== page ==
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Childhood maltreatment (CM) is a strong predictor of incident (first-onset and recurrent) mental disorders in adulthood. However, less is known about underlying mechanisms and moderators of these associations. This study examines to what extent vulnerability characteristics (low social support, negative life events, parental psychopathology, neuroticism, history and comorbidity of mental and physical health) contribute to the impact of CM on adult psychopathology. Data from two general population cohorts - the first and second Netherlands Mental Health Survey and Incidence Studies - were combined into one dataset (N = 10,065). CM (emotional, psychological, physical or sexual abuse before the age of 16) and vulnerability characteristics were assessed with a structured face-to-face interview. First-onset and recurrent mental (mood, anxiety, substance use) disorders were assessed using the Composite International Diagnostic Interview. CM doubled the risk of developing a first-onset or recurrent mental disorder at three-year follow-up (OR = 2.08). CM was not only directly connected to incident mental disorders, but also indirectly through vulnerability characteristics. Several vulnerabilities, in particular low social support, parental psychopathology, prior mental disorders and neuroticism, moderated the relationship between CM and adult mental disorders, indicating that these vulnerability factors had a greater effect on incident mental disorders among people with childhood abuse. As not all adults with a history of CM develop mental disorders, these mediating and moderating risk factors might help identify adults with a history of maltreatment who could benefit from preventive interventions.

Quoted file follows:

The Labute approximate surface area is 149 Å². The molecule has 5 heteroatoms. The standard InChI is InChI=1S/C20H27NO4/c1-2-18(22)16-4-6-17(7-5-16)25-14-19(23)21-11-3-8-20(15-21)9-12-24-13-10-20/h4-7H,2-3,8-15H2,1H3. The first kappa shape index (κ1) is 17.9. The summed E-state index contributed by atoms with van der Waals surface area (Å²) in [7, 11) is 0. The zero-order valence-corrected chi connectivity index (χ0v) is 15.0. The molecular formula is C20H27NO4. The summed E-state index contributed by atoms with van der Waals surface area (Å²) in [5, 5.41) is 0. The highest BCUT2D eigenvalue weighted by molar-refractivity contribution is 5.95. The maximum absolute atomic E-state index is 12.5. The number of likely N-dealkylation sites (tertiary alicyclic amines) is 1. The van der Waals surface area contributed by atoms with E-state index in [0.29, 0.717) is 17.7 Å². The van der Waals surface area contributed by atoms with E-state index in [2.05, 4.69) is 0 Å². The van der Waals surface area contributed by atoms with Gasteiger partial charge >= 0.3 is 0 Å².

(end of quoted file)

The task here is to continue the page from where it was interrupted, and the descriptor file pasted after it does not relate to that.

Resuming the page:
This article was published in the following journal.
Name: Journal of psychiatric research
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An obsolete concept, historically used for childhood mental disorders thought to be a form of schizophrenia.
Persons who were child victims of violence and abuse including physical, sexual, or emotional maltreatment.
Mental disorders related to feeding and eating that are usually diagnosed in infancy or early childhood.
Those psychiatric disorders usually first diagnosed in infancy, childhood, or adolescence. These disorders can also be first diagnosed during other life stages.
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